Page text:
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Midyear Symposium Luncheon, 9 June, Wrapup

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  • Pacific Merchant Marine Council, NLUS
    Dear Members and Friends, I think all who attend our luncheon Monday had an enjoyable time. We sure had great fellowship, a fine meal, and an interesting
    Message 1 of 1 , Jun 17 8:38 AM
      Dear Members and Friends,
      I think all who attend our luncheon Monday had an enjoyable time. We sure had great fellowship, a fine meal, and an interesting program.
      It is my express intent to use these luncheons as a means of sharing news and items of interest. We covered the waterfront with the diversity of topics.
      With the sound of 8 bells, I called the luncheon meeting to order. Fr. Jim Wade, our council chaplain,  was prepared with a thoughtful invocation. Mike Roberts, our guest from Washington D. C., posted the colors and Admiral Johnson led us in the pledge. Let me touch on some of the items shared by the members.
      Guests Julio Blea, along with his wife, brought attractive prints of the USCG Cutter BERTHOLF and sold three. The sale of the prints will assist the ship's welfare and recreation fund.
      Captain Chick Gedney, quite involved with the Master Mariners, shared some news of the group's national conference in Reno.
      Don Hale gave an update on region news. He is encouraging Navy Leaguers who are interested in serving the League as a national director to apply.
      Others talked on upcoming events, Festival of Sail, Golf Tournament, Fleet Week, etc. Most everything has been announced in Captain's Call and on this website.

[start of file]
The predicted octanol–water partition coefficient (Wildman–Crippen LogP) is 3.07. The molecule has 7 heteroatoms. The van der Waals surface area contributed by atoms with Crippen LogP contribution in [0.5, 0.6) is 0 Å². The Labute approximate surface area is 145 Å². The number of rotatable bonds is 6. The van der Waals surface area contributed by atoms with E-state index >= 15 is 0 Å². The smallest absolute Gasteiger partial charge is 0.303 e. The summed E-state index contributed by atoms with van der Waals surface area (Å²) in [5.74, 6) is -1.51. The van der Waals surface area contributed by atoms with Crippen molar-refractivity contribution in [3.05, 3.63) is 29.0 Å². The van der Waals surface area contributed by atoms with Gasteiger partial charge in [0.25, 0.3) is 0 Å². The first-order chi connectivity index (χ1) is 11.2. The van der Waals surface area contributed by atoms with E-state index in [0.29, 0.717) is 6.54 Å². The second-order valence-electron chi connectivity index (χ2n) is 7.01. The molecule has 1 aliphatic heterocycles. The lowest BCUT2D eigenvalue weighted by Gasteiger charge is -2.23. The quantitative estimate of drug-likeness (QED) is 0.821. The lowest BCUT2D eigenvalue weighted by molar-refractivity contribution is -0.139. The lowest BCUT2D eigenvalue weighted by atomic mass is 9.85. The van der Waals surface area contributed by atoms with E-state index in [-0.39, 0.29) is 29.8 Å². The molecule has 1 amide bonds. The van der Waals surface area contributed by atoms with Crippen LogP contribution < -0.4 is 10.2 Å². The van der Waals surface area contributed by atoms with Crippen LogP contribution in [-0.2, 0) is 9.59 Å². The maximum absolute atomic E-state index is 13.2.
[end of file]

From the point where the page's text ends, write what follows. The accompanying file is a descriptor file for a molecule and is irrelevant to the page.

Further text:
The program was well presented and I thank all who participated. The subject was possibly too large but a few individual cases showed the ramifications of the Jones Act.
      The council for the first time had a silent auction to accompany the drawing - three model illuminated lighthouses and lighthouse jewelry donated by Phelps. For the drawing we thank Norman Freitag for Jim Shaw's large format book Tugboats, Jim Wade for the bottle of wine, and Phelps for the AMMV caps. First prize was $50; Catherine Gedney had the winning ticket. Bless her, she gave it back to the council to help cover future expenses.
      Our luncheons will remain on a quarterly schedule. Circle Monday, 8 September and 8 December for our next ones.

      ----- Original Message -----
      From: Edward Dangler
      To: pmmc@...
      Sent: Tuesday, June 10, 2008 10:18 AM
      Subject: Midyear Symposium Luncheon

      President :Phelps--I thought the panel you assembled for the Cabotage topic was a good cross section of current coastwise shipping issues of Jones Act impact and complexities of enforcement. The below items reflect, in my view, what were the key points developed from the panel.  We did not get much attendee discussion, which would have enabled the panelists to bring out more aspects of Jones Act provisions as related to national security and related US transportation needs..